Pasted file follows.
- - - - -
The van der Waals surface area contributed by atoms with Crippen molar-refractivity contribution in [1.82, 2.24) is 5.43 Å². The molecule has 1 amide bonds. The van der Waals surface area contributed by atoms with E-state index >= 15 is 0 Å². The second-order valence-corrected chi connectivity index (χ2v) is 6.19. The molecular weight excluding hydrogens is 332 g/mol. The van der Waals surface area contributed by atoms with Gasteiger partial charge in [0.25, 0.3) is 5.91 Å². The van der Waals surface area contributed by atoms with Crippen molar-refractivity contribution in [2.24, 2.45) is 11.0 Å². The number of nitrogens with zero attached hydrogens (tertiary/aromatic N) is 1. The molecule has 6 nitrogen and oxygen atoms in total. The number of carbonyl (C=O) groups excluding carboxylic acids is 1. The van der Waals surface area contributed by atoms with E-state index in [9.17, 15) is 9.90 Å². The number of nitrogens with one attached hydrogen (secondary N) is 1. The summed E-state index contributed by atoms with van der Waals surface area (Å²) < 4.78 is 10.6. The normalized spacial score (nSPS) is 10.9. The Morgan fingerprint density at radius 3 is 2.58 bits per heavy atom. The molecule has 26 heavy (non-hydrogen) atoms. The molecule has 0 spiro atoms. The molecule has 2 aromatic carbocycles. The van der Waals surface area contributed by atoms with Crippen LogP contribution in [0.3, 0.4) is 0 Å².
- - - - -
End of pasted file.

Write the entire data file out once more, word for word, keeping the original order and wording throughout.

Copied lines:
The van der Waals surface area contributed by atoms with Crippen molar-refractivity contribution in [1.82, 2.24) is 5.43 Å². The molecule has 1 amide bonds. The van der Waals surface area contributed by atoms with E-state index >= 15 is 0 Å². The second-order valence-corrected chi connectivity index (χ2v) is 6.19. The molecular weight excluding hydrogens is 332 g/mol. The van der Waals surface area contributed by atoms with Gasteiger partial charge in [0.25, 0.3) is 5.91 Å². The van der Waals surface area contributed by atoms with Crippen molar-refractivity contribution in [2.24, 2.45) is 11.0 Å². The number of nitrogens with zero attached hydrogens (tertiary/aromatic N) is 1. The molecule has 6 nitrogen and oxygen atoms in total. The number of carbonyl (C=O) groups excluding carboxylic acids is 1. The van der Waals surface area contributed by atoms with E-state index in [9.17, 15) is 9.90 Å². The number of nitrogens with one attached hydrogen (secondary N) is 1. The summed E-state index contributed by atoms with van der Waals surface area (Å²) < 4.78 is 10.6. The normalized spacial score (nSPS) is 10.9. The Morgan fingerprint density at radius 3 is 2.58 bits per heavy atom. The molecule has 26 heavy (non-hydrogen) atoms. The molecule has 0 spiro atoms. The molecule has 2 aromatic carbocycles. The van der Waals surface area contributed by atoms with Crippen LogP contribution in [0.3, 0.4) is 0 Å².